single surviving genus of this family, Solenodon, contains two species.
Their current range is restricted to Haiti and Cuba. In recent times they
were considerably more widespread, but their habitat is shrinking and the
current populations are threatened. Solenodons resemble large, stout, well-built
shrews, weighing up to 1kg. They have very pronounced, long cartilaginous
snouts, extending well beyond the length of the jaw. The snout of the Haitian
species is very mobile, due to its attachment to the skull via a ball-and-socket
joint. The snout is used to investigate cracks and crevices, and is even
used occasionally to pin prey to the ground when caught. The dental formula
of the two extant species is: i3/3, c1/1, pm3/3, m3/3 = 40. The anterior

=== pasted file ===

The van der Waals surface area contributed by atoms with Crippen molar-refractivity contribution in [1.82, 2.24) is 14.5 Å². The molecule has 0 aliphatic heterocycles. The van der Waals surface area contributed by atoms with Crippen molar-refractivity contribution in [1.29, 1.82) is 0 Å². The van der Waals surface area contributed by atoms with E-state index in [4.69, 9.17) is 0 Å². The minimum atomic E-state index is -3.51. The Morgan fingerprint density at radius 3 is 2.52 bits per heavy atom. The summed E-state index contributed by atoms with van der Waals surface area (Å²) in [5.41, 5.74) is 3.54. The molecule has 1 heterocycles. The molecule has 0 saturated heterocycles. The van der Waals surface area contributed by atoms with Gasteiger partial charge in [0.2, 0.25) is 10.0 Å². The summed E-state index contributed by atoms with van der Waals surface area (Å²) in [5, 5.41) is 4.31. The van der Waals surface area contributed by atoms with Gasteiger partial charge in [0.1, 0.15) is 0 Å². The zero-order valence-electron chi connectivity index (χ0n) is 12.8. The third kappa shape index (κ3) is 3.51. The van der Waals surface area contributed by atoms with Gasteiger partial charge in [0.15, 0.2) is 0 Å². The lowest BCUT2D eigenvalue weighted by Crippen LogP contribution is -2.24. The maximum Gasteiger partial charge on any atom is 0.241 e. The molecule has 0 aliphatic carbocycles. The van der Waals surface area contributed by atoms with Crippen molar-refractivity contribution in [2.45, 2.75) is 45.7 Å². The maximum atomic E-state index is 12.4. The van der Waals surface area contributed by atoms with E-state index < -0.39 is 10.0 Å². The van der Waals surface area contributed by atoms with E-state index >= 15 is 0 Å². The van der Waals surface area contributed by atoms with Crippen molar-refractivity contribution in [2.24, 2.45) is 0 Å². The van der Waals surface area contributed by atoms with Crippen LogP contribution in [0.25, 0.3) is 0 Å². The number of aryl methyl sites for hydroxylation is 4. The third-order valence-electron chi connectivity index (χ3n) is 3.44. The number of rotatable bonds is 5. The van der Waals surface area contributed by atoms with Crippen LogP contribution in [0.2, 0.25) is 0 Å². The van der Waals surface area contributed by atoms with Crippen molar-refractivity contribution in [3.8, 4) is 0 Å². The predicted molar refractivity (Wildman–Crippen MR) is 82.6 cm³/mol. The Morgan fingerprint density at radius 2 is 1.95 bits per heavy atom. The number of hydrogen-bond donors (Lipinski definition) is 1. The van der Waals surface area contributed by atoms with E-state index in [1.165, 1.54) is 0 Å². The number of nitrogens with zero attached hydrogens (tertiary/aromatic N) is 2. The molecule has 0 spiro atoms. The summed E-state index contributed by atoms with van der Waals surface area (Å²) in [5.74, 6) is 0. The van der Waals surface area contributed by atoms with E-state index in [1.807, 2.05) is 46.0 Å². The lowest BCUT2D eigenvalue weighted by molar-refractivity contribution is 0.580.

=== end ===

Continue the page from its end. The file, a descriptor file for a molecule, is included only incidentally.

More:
upper incisor is large. Solenodons produce toxic saliva, which is carried
through a groove in the second lower incisor into the flesh of their victims.
The molars are zalambdodont.
Europeans arrived on Haiti and Cuba, bringing with them alien predators
(typically ferrets, feral cats, and dogs), the solenodons were among the
dominant carnivores. They have little defence against such competition and
subsequently their numbers have declined dramatically. Invertebrates constitute
a high proportion of their diet, including insects, millipedes, earthworms
and termites. They are also known to supplement their diet with plant material.
Solenodons are nocturnal. They walk with an awkward gait, but are agile
and can climb and run quickly.